I’ve been doing some reading of late which raises the question of modernizing the traditional church. It represents a philosophical view that in order for churches to survive in an increasingly secular society, it must open itself to science and rational thought. A fine example is Pope Francis who is trying to lead the Catholic Church away from antiquated superstitions and practices to find the light of day in contemporary times. Old church thinking will keep the institution from contemporary relevance. The pope’s detractors insist that tradition has more value than current relevancy. An interesting argument…

I can’t help from raising the question of what modernization means for Unitarian Universalism. Even if just an academic question, shouldn’t we be thinking along those lines, just for good measure? Modernization begs the question of relevancy. Unitarian Universalism has been content for a very long time in its acceptance of science; there is no need for opening church windows to let in the new light of discovery. In fact, many regard Unitarian Universalism as a science-based faith, as paradoxical as that may sound. But do we stop there in considering what modernizing really means, even for a progressive church?

What might it mean for Unitarian Universalism to modernize, or do we believe there is no such need? After all, we have purged all superstitions from our liberal doctrine for over a century. But do we dare ask the next question: Are we still relevant?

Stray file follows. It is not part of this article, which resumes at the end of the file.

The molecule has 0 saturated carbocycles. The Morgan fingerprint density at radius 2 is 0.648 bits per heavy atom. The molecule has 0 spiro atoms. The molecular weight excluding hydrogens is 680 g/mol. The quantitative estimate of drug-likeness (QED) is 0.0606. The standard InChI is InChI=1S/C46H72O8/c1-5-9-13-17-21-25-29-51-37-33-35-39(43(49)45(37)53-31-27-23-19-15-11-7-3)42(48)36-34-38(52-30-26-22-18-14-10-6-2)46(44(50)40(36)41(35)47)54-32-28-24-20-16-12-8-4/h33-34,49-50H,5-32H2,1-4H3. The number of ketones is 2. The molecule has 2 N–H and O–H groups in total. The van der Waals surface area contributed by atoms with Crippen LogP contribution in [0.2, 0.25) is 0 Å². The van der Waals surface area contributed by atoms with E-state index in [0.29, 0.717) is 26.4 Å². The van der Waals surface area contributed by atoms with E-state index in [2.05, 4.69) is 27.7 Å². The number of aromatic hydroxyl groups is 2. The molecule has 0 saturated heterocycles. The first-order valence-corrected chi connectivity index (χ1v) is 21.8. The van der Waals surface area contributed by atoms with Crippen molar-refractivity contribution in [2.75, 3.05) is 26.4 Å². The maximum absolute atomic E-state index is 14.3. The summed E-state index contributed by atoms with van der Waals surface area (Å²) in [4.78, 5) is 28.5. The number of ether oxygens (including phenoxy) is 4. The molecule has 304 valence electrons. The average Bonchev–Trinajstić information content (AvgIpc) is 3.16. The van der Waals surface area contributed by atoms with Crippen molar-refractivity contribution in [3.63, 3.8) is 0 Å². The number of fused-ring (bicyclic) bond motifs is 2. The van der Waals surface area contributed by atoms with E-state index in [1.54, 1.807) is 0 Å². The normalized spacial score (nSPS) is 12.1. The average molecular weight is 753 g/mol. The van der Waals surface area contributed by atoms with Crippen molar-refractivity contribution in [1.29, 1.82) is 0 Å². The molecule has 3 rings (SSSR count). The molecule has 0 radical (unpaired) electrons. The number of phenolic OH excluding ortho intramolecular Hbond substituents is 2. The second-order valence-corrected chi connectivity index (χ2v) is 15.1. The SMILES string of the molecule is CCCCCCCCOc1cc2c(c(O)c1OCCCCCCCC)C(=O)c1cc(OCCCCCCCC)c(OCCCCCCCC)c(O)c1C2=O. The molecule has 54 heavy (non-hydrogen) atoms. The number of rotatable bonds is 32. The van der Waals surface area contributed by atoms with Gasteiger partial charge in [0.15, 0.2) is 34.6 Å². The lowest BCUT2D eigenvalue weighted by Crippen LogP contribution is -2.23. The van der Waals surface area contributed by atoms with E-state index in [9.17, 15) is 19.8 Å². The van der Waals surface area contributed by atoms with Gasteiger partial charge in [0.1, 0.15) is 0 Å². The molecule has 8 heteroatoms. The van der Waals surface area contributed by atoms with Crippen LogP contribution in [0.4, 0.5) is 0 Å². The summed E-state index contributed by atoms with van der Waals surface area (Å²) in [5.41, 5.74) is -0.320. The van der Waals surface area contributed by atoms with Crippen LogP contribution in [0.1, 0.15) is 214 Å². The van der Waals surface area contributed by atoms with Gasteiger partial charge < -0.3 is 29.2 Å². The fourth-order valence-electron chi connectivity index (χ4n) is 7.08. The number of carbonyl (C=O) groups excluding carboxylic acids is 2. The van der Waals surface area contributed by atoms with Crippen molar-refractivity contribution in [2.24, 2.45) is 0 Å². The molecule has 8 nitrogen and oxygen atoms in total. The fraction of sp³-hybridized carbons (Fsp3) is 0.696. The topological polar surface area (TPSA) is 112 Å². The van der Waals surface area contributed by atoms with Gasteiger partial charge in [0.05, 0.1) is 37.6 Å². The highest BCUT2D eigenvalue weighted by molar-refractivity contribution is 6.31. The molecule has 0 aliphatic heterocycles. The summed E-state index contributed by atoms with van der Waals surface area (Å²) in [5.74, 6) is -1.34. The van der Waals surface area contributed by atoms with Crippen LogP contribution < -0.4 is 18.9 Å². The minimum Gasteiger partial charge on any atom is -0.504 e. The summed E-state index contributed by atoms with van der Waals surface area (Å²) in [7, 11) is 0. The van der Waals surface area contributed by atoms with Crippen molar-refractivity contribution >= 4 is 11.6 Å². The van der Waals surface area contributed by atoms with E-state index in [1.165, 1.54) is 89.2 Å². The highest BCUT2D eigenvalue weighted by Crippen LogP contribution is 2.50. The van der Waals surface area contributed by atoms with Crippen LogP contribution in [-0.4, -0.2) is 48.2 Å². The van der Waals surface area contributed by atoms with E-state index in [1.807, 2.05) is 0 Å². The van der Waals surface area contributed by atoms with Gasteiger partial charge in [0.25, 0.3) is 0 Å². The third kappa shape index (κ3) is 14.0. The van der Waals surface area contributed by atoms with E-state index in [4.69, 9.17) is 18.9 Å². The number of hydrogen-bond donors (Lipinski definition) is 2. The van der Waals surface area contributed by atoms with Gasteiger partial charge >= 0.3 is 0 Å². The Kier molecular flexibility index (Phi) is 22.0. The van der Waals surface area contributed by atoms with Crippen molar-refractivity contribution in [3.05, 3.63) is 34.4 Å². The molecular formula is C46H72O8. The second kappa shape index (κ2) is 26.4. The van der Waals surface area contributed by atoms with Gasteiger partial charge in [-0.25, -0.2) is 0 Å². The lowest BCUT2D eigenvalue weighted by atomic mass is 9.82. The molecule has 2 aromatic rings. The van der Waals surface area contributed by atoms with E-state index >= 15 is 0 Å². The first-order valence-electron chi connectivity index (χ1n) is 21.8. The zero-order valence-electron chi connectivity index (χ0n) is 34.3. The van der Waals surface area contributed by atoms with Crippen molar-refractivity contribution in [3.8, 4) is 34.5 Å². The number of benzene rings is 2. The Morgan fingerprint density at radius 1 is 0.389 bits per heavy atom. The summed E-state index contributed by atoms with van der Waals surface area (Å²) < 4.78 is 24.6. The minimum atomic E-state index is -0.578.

Modernizing is as basic as the laws of evolution. It needs to be a continuous and open-ended process. There’s a need to examine the internal dynamics of an institution as well as its structure. A case in point may be the recent Golden Globes awards. It may have been their 75th anniversary, but the internal dynamics were radically altered by a more “modern” assessment of where the entertainment industry finds itself today. The 2018 Globes were draped in black, with actresses and some (remaining) actors initiating a new era for entertainment given the oppression and harassment of women and the expected silence that followed. Still, not one woman was even nominated for Best Director, although there were many who should have been in the nominating pool.

Modernizing does not mean an immediate fix, but at least an awareness of old habits with a commitment to becoming relevant again as the times demand. Given that the population of UUs across the country has plummeted drastically since the merger in 1961, it might seem appropriate and even advisable for our denomination and our local church to consider what it means for us to “modernize.” Change for the sake of change is not helpful. But raising the question of whether or not we have adapted to modern needs could prove a fine soul-searching exercise. Science is not the only criteria for a modern-day religion. Perhaps we have remained content for too long. TRG